The authors suggest that reinfections are very rare, and that it is not durability but rather rare viral variants that are the culprit when it happens.

          Cover article here:

          And a comprehensive, encouraging thread from one of the authors:

    2. Dark Day says:

      I don’t recall now — has it been suggested that in fact the immunity from a vaccine might, in fact, be stronger than the immunity resulting from having contracted, and recovered from, COVID? That sounds like an awful lot to ask from a first-generation vaccine developed at “warp speed” . . .

      1. Marko says:

        I think the expectation is that , on average , vaccine-acquired immunity will be more robust and durable than that acquired from natural infection :

    3. Michael says:

      This paper is out today — immunity looks very durable, and reinfections appear to be extremely rare and likely tied to specific “selection of rare viral variants”;

      1. Riah says:

        Ah yes, I’ve been looking through that paper too but I had already been fairly convinced from pre-existing knowledge that there is long term immunity (of course there will be rare exceptions). We have known this is true for SARS-CoV-1 and MERS for years:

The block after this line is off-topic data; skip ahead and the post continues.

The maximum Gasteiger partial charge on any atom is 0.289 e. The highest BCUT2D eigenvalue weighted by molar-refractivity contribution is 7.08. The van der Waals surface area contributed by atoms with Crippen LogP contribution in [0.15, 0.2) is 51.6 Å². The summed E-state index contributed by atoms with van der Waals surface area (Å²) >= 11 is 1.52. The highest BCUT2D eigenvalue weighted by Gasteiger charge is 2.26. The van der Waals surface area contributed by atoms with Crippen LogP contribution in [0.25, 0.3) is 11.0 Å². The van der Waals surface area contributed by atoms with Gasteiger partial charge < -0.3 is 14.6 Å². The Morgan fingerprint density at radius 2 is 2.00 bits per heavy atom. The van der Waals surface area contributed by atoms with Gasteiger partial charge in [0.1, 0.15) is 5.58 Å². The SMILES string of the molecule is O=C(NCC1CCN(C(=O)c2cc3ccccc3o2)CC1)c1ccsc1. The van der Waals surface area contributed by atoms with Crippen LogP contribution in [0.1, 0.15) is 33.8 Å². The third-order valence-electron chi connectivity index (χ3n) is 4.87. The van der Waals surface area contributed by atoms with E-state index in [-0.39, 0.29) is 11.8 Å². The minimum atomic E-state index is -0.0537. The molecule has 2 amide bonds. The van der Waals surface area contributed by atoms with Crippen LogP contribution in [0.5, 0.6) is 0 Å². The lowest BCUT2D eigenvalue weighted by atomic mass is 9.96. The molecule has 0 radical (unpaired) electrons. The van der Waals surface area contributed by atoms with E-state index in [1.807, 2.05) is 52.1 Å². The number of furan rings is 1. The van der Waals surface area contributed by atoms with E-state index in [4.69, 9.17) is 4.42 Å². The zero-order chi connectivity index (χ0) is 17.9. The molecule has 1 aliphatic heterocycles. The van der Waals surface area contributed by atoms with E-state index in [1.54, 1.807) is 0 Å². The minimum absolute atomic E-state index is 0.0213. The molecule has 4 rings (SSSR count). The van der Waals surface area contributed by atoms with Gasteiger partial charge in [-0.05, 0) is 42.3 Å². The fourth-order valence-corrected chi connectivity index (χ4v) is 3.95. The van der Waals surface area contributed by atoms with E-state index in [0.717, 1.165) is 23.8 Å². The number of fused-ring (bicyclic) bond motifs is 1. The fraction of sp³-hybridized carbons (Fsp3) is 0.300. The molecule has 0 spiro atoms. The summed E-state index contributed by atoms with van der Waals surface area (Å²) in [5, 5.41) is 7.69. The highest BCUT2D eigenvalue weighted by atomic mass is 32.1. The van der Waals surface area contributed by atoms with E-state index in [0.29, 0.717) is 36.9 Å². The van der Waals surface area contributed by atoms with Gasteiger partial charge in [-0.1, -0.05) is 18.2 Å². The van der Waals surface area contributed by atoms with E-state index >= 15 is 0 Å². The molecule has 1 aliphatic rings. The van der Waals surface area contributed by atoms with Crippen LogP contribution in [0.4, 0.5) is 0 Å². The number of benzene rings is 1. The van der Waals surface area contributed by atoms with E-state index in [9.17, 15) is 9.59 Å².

William J.Liuabc et al. T-cell immunity of SARS-CoV: Implications for vaccine development against MERS-CoV.Antiviral Research. Volume 137, January 2017, Pages 82-92

        And both Beda M Stadler, the former Director of the Institute for Immunology at the University of Bern, a biologist and Professor Emeritus, and Professor Dunn-Walters in the UK (who was reviewing the research on B cells/B memory cells in a BSI immunology webinar), are pretty certain there is long term immunity to SARS-CoV-2.

    4. confused says:

      I think that by Jan-Feb this will have been largely forgotten due to how chaotic & fast the media cycle is right now.

      Even if the Pfizer vaccine has a readout in early November and we get an EUA in November or December, I can’t see it being available to *the general public* immediately.

      Since it won’t go straight from approval to general-public vaccinations the next day, I think current uncertainty will be *much* reduced by the time most people are actually offered the chance to be vaccinated.